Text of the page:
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iPhone Storage: How Many Gigabytes Do You Really Need?

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iPhone 5 boxes are stacked in an Apple store, in Paris, Friday, Sept. 21, 2012. What size iPhone should you opt for? (AP Photo/Thibault Camus) | AP

Do you really need a 64GB iPhone?

My friends, that is the $100-$200 question that you may find yourself asking one day soon, standing at the counter of the AT&T or Verizon store, clueless as to your iPhone storage needs. Choosing between the 16GB iPhone for $199, the 32GB iPhone for $299 and the 64GB iPhone for $399 can be a Goldilocks-style conundrum: There's no telling which one will be just right until you actually test all three options, live with a smartphone and discover how much storage you require through trial and error.

How can you decide beforehand, then, which one to go for? How can you know whether to go big and snag a 64GB model, or save some moolah and stick with the 16GB version?

What follows is a handy little guide that should help you determine which iPhone will best serve your needs. While there is no scientific formula, here are three questions you should ask yourself before committing to the 16, 32 or 64:


For many, the iPhone is the primary portable music player, and the device on which much of the user's music library is stored for on-the-go listening.

The quick-and-dirty way to determine how much storage you need for music is to assume that each four-minute song takes up about 4MB, or that 1GB of storage will get you 250 songs. That's not a scientific measurement by any stretch, as many songs can be larger or smaller than 4MB. Despite its obvious faults, however, it can help you roughly determine the amount of space you'll need to silo off for the tunes (Paul Simon, Ke$ha, et al.) you just have to have with you at all times.

The best method to make this determination? Create an iTunes playlist of the songs you want on your iPhone, and then check the file size of the list. If it's anywhere north of 10GB, you probably need something larger than the 16GB iPhone.

Space-saving tip: Spotify and Rdio give you unlimited access to huge music libraries for $10/month, and you can listen without an Internet connection by saving songs from the service to your phone. For $25 per year, iTunes Match lets you access your entire home music library from anywhere; Google Music lets you do the same for free. If you always have a reliable Internet connection, and have an unlimited wireless plan, you might be fine using one of these streaming services.


The iPhone 5 camera is one of the best on any smartphone, and you're probably going to want to snap a lot of photos and videos.

Again, there's no super-accurate calculation or algorithm that will tell you exactly how large a photo is, nor how many pictures you'll need to carry with you at all times. You can assume for simplicity's sake, though, that each iPhone 5 picture will take up about 2.3MB, or that you'll get 435 photos for every gigabyte on your phone.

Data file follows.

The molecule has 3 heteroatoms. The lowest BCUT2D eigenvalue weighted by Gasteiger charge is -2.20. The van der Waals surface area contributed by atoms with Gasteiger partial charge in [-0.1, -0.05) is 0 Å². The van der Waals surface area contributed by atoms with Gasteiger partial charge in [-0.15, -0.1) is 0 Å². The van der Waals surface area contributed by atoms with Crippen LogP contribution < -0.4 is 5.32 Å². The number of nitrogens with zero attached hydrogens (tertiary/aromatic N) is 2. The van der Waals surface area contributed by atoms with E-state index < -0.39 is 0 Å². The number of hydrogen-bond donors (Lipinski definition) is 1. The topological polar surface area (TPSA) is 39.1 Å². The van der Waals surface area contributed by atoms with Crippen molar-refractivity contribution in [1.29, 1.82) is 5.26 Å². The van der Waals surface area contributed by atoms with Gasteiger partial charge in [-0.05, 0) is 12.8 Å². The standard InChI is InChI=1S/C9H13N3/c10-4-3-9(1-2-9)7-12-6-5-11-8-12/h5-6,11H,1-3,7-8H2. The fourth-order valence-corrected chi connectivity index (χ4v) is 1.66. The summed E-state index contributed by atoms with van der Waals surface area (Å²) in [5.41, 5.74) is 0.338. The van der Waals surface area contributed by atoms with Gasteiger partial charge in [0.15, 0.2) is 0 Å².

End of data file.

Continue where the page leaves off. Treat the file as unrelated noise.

This is a lot of photos: If you're backing up your photos regularly (and you should be!) to your computer's hard drive, or to a service like Flickr, Google Drive or Dropbox, you shouldn't ever run out of space on your iPhone because of your photo collection.

Videos, on the other hand, can really eat into your storage space. You can assume about 180MB for each minute of HD video you shoot. If you're an amateur Stanley Kubrick, you might need to upgrade your storage space.

Space-saving tip: Connect your iPhone to your computer and regularly transfer photos from your phone to your PC, or else backup using Dropbox, Flickr or a similar service to keep your storage uncluttered.


Apple recently claimed that the average iPhone owner has 100 apps, which sounds like a storage hog. Most of the essential apps you'll want to download to your phone -- Facebook, Twitter, YouTube -- all start out fairly small. Facebook, for example, is just 19MB; Twitter is 10MB; Google Maps is 6.7MB.

As you use them, however, and feed in data, they can balloon in size. After years of use, for example, my Twitter app is taking up 339MB on my iPhone; other apps, which hold onto photos, videos and newspapers, can also clog up your storage if you don't pare them occasionally.

The exception to the small-app rule is graphics-intensive games, which can be gigabytes in size. If you're a gamer, you may want to opt for a slightly larger iPhone.

Space-saving tip: After you defeat a game, consider deleting it to make room for newer games. Also, if you see that an app is taking up a lot of space and you're not sure why, delete the app and then reinstall it. (Be careful, though: Camera apps might contain precious photos that you have to import beforehand!)


Unless any of the above scenarios -- carrying a lot of music, holding tons of photos or videos, or downloading a ton of huge apps -- seem likely, you can probably dial down the storage you require. Some people just like having all of their music, or all of their photos and videos, or all of their games and apps on their iPhones at all times; for them, a 64GB iPhone is a must, and worth the extra dough. For more moderate content consumers, a 32GB iPhone should give you plenty of space; and for those who just want a device to surf the web and read email, you'll never even come close to hitting your 16GB limit.

Again, it's difficult for any individual to predict what his or her usage will look like before buying a phone. The new handset might turn you into an amateur photographer, or music fiend. You never know. You'll just have to taste the porridge first to find out.

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